Food and Behaviour Research

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Aggression: A gut reaction? The effects of the gut microbiome on aggression

Uzan-Yulzari A, Turjeman S, Getselter D, Rautava S, Isolauri E, Khatib S, Elliott E, Koren O (2023) bioRxiv preprint   doi: https://doi.org/10.1101/2023.10.26.564110; this version posted October 30, 2023. 

Web URL: Access this pre-print in full via BioRxiv here

Abstract:

Recent research has unveiled conflicting evidence regarding the link between aggression and the gut microbiome.

In our investigation, we meticulously examined the behavioral patterns of four groups of mice – wild-type, germ-free (GF), mice treated with antibiotics, and recolonized GF mice – to gain mechanistic insights into the impact of the gut microbiome on aggression.

We discovered a significant correlation between diminished microbiome and increased aggression. Importantly, this behavioral shift could be restored when a WT microbiota was reinstated. Microbiota manipulation also significantly altered brain function, particularly in aggression-associated genes, and urine metabolite profiles.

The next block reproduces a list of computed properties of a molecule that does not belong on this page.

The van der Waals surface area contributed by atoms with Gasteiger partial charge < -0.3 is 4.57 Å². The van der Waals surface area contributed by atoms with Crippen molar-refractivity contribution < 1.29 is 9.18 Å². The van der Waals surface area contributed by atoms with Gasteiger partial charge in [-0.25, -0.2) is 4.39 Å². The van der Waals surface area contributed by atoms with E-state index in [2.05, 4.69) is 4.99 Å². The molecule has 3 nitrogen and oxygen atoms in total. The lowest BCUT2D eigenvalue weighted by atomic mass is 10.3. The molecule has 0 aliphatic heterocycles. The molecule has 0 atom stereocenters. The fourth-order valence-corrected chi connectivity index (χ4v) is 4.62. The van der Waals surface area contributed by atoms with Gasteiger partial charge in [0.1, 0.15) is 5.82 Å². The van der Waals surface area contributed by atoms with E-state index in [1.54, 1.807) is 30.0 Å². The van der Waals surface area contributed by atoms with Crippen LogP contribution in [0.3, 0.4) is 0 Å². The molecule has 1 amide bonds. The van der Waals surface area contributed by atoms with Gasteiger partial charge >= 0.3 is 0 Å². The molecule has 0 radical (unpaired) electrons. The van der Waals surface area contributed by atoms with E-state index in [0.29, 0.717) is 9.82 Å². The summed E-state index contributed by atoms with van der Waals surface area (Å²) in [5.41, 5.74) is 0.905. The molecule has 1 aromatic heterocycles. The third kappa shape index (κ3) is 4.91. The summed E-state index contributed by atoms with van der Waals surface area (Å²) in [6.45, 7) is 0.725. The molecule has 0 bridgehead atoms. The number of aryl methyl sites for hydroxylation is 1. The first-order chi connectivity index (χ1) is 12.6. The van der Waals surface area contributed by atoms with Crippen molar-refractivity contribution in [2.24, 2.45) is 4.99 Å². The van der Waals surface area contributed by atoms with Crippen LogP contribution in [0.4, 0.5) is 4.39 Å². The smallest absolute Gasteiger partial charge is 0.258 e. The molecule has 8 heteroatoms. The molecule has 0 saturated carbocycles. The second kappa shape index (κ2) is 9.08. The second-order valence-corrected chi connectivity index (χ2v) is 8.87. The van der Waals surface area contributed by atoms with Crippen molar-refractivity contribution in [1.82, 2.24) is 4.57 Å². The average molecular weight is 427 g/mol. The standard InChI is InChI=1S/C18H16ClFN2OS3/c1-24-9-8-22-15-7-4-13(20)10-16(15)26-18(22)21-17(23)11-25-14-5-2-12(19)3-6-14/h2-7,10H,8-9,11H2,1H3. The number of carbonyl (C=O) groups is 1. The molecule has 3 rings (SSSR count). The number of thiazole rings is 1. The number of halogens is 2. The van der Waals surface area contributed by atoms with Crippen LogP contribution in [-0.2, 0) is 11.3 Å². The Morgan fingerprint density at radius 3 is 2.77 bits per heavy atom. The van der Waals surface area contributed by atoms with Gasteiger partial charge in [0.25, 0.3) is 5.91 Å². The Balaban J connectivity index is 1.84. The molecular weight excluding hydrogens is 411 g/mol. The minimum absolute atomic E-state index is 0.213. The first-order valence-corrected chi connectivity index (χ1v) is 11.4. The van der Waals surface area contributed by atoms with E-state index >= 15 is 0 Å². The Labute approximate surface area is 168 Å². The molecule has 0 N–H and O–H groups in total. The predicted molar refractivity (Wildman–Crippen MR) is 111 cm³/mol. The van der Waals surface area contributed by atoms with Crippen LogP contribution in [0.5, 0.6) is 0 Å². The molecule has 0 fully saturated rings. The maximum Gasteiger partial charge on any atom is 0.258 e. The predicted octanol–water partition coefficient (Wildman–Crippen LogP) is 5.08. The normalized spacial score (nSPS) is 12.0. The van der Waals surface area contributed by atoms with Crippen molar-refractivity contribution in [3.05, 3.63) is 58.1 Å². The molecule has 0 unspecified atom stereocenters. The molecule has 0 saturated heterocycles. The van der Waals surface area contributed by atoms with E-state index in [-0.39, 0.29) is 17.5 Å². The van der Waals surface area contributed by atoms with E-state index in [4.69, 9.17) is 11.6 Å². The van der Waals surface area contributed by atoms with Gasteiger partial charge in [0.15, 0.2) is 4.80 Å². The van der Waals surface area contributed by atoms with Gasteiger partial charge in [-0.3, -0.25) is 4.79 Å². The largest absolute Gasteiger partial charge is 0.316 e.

Notably, our study extends beyond the murine model, shedding light on clinical implications of early-life antibiotic exposure.

We found that fecal microbiome transplants from 1mo old infants prescribed antibiotics during their first days of life led to a marked increase in aggression in recipient mice.

This research demonstrates that the microbiota modulates aggression and underscores its importance in the realm of behavioral science.

One-Sentence Summary:

The antibiotic-altered gut microbiome is implicated in increased aggression. It also leads to altered brain function, particularly in genes linked to aggression, and urine metabolite profiles showing a multi-system response to microbiota disruption.

FAB RESEARCH COMMENT:

For an accessible account of this study's findings and related research, please see the news article: